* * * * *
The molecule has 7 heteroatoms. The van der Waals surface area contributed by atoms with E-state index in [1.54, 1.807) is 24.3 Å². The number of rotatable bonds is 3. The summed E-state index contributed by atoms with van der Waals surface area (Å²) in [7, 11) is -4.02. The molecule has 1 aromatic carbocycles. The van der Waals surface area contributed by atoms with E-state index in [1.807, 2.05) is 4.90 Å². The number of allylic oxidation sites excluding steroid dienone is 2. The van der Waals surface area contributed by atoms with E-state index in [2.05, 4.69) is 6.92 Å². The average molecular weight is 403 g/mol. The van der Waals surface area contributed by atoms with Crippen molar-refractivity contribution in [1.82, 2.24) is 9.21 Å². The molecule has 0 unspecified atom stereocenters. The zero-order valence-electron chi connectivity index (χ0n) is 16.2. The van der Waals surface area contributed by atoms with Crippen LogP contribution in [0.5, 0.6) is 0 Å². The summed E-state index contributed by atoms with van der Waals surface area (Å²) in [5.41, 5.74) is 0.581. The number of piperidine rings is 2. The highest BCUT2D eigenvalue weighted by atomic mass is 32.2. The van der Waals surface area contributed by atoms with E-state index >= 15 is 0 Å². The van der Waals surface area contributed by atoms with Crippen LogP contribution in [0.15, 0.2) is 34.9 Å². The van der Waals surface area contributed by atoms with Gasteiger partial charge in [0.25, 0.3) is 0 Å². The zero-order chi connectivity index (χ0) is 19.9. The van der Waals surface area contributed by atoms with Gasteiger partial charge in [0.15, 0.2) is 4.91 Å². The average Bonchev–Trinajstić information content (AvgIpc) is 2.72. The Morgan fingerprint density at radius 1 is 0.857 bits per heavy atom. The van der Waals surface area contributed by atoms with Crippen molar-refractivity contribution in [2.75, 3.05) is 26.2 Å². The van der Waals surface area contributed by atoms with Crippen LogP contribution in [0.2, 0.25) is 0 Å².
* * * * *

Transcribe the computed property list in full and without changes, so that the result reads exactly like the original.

The molecule has 7 heteroatoms. The van der Waals surface area contributed by atoms with E-state index in [1.54, 1.807) is 24.3 Å². The number of rotatable bonds is 3. The summed E-state index contributed by atoms with van der Waals surface area (Å²) in [7, 11) is -4.02. The molecule has 1 aromatic carbocycles. The van der Waals surface area contributed by atoms with E-state index in [1.807, 2.05) is 4.90 Å². The number of allylic oxidation sites excluding steroid dienone is 2. The van der Waals surface area contributed by atoms with E-state index in [2.05, 4.69) is 6.92 Å². The average molecular weight is 403 g/mol. The van der Waals surface area contributed by atoms with Crippen molar-refractivity contribution in [1.82, 2.24) is 9.21 Å². The molecule has 0 unspecified atom stereocenters. The zero-order valence-electron chi connectivity index (χ0n) is 16.2. The van der Waals surface area contributed by atoms with Crippen LogP contribution in [0.5, 0.6) is 0 Å². The summed E-state index contributed by atoms with van der Waals surface area (Å²) in [5.41, 5.74) is 0.581. The number of piperidine rings is 2. The highest BCUT2D eigenvalue weighted by atomic mass is 32.2. The van der Waals surface area contributed by atoms with E-state index >= 15 is 0 Å². The van der Waals surface area contributed by atoms with Crippen LogP contribution in [0.15, 0.2) is 34.9 Å². The van der Waals surface area contributed by atoms with Gasteiger partial charge in [0.25, 0.3) is 0 Å². The zero-order chi connectivity index (χ0) is 19.9. The van der Waals surface area contributed by atoms with Gasteiger partial charge in [0.15, 0.2) is 4.91 Å². The average Bonchev–Trinajstić information content (AvgIpc) is 2.72. The Morgan fingerprint density at radius 1 is 0.857 bits per heavy atom. The van der Waals surface area contributed by atoms with Crippen molar-refractivity contribution in [2.75, 3.05) is 26.2 Å². The van der Waals surface area contributed by atoms with Crippen LogP contribution in [0.2, 0.25) is 0 Å².